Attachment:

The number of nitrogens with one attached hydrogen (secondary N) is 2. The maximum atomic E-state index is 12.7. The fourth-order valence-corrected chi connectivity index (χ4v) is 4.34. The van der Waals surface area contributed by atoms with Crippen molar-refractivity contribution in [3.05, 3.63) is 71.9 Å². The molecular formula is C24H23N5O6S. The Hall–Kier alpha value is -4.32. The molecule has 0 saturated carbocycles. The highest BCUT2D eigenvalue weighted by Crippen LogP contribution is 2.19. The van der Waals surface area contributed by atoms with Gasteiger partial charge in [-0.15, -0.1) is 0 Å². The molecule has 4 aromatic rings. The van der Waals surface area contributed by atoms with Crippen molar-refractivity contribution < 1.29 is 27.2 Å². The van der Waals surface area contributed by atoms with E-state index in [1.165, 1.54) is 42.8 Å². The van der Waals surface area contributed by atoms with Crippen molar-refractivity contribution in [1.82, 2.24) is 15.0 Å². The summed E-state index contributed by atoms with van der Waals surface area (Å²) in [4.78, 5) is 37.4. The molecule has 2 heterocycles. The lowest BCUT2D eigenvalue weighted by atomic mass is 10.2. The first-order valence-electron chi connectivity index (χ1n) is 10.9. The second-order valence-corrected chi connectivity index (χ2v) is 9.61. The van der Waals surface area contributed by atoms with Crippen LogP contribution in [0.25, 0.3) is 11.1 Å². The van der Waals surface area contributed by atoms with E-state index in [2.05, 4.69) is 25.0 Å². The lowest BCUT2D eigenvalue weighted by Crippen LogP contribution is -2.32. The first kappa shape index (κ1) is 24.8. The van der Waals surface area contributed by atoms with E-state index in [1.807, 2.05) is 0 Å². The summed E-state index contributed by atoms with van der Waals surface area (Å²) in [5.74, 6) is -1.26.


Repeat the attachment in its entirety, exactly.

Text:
The number of nitrogens with one attached hydrogen (secondary N) is 2. The maximum atomic E-state index is 12.7. The fourth-order valence-corrected chi connectivity index (χ4v) is 4.34. The van der Waals surface area contributed by atoms with Crippen molar-refractivity contribution in [3.05, 3.63) is 71.9 Å². The molecular formula is C24H23N5O6S. The Hall–Kier alpha value is -4.32. The molecule has 0 saturated carbocycles. The highest BCUT2D eigenvalue weighted by Crippen LogP contribution is 2.19. The van der Waals surface area contributed by atoms with Gasteiger partial charge in [-0.15, -0.1) is 0 Å². The molecule has 4 aromatic rings. The van der Waals surface area contributed by atoms with Crippen molar-refractivity contribution < 1.29 is 27.2 Å². The van der Waals surface area contributed by atoms with E-state index in [1.165, 1.54) is 42.8 Å². The van der Waals surface area contributed by atoms with Crippen molar-refractivity contribution in [1.82, 2.24) is 15.0 Å². The summed E-state index contributed by atoms with van der Waals surface area (Å²) in [4.78, 5) is 37.4. The molecule has 2 heterocycles. The lowest BCUT2D eigenvalue weighted by atomic mass is 10.2. The first-order valence-electron chi connectivity index (χ1n) is 10.9. The second-order valence-corrected chi connectivity index (χ2v) is 9.61. The van der Waals surface area contributed by atoms with Crippen LogP contribution in [0.25, 0.3) is 11.1 Å². The van der Waals surface area contributed by atoms with E-state index in [2.05, 4.69) is 25.0 Å². The lowest BCUT2D eigenvalue weighted by Crippen LogP contribution is -2.32. The first kappa shape index (κ1) is 24.8. The van der Waals surface area contributed by atoms with E-state index in [1.807, 2.05) is 0 Å². The summed E-state index contributed by atoms with van der Waals surface area (Å²) in [5.74, 6) is -1.26.